Engineering In Vivo Transcription-Based Digital Logic
Reshma P. Shetty & Thomas F. Knight, Jr.
Synthetic Biology is an emerging engineering discipline whose goal is the rational design, fabrication and analysis of systems built from biological parts. Just as electrical engineering has its foundations in physics, synthetic biology seeks to make use of biological science to develop new technologies. See the website for more details.
Information processing via transcription-based logic
One class of synthetic biological systems are those whose purpose is to process information. My work seeks to build transcription-based devices in vivo capable of carrying out combinational digital logic. Devices based on proteins which regulate transcription from DNA are attractive candidates for engineering because protein-DNA interactions are relatively well understood.
The figure below shows a simple logic device, the inverter, in typical digital logic (left) and in transcription-based digital logic (right). In contrast to the typical digital logic device which represents signals in voltages (V), the transcriptional inverter carries its signals in transcription rates. It has input signal πi and output signal πo. In the transcription-based device, a gene encodes a protein (block arrow) capable of binding to a promoter (line arrow) and regulating transcription from that promoter. Thus, a high input transcription signal to the gene causes lots of protein to be made. That protein can then bind to the promoter and repress transcription thereby causing inversion of the input signal πi.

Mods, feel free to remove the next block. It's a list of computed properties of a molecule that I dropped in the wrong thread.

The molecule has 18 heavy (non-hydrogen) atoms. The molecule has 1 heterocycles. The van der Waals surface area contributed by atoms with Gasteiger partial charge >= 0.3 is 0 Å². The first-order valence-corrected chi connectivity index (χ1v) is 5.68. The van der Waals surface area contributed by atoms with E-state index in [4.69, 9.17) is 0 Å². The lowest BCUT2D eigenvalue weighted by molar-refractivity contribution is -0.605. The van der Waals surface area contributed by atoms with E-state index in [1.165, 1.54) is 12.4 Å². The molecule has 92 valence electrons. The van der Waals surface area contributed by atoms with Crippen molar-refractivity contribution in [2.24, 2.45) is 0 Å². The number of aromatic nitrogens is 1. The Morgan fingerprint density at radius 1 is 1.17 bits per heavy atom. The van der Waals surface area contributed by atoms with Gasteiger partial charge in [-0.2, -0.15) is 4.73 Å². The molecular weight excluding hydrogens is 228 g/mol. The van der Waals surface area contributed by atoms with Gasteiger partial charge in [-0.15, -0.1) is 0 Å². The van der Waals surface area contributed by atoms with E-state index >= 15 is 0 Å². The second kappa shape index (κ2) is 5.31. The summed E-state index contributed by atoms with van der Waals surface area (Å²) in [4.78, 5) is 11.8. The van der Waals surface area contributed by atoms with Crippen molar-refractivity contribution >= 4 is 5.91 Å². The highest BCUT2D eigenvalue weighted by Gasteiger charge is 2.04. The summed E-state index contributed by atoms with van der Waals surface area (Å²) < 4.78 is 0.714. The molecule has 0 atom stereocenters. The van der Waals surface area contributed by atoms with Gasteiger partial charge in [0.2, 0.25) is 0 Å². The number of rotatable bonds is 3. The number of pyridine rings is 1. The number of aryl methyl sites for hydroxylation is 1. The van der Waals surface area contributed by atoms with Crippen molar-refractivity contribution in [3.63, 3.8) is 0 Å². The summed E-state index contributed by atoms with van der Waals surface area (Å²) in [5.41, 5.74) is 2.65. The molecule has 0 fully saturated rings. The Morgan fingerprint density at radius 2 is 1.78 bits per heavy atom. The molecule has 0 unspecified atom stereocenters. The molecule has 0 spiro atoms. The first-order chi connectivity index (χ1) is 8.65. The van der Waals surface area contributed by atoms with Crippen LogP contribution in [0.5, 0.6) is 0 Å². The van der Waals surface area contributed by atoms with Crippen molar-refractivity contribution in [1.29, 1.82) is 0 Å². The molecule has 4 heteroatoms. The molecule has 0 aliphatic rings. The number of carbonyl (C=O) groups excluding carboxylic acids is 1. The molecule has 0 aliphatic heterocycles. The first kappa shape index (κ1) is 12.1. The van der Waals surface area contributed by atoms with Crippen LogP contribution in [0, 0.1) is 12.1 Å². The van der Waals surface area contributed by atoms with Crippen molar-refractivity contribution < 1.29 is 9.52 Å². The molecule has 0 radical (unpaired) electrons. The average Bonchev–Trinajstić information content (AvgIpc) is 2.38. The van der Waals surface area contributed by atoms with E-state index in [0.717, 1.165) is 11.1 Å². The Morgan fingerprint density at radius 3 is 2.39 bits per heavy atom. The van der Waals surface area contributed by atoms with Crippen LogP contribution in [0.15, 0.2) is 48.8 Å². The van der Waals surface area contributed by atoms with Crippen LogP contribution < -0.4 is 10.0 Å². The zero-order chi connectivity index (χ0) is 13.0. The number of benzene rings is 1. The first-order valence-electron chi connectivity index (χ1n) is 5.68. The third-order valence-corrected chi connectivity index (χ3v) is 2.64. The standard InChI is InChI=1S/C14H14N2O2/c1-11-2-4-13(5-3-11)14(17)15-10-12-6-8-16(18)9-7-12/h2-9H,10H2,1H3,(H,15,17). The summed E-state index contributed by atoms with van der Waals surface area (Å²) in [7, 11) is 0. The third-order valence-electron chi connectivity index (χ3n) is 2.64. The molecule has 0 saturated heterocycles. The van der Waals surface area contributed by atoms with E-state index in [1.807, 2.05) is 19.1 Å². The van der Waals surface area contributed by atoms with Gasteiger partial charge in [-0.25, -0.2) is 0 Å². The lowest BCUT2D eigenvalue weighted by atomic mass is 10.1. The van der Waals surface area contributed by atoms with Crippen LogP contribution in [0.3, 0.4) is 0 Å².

There are currently several key obstacles to the goal of transcription-based digital logic. First, the current implementation of transcription-based logic is limited to only a few devices. Second, existing devices are poorly characterized making it difficult to use them in larger systems. Third, existing devices cannot be cascaded easily since their signals are not well matched.
Standardized protocols for characterization of transcriptional devices do not exist. To engineer composable devices, it is necessary to measure and characterize individual device behavior. We are in the process of developing methods for measuring the static device behavior (or transfer curve) of these transcription-based devices. These methods are being developed using existing devices but should be readily applicable to novel devices as well.
Develop zinc finger and leucine zipper technology for modular, synthetic transcription factors
Most existing devices are derived from bacterial repressors which are limited in number and do not necessarily function as intended in transcriptional devices. We will use well-studied zinc finger and leucine zipper protein domains to build modular transcription factors. The modular design of these transcription factors will facilitate the development of tunable parts and add scalability to transcription-based logic. Currently, we have developed simple physicochemical models of these devices to inform device design. Information from the model is being used to guide design of synthetic transcription factors.
Funding for this work has generously been provided by the National Science Foundation Graduate Research Fellowship and the Whitaker Foundation Graduate Fellowship.
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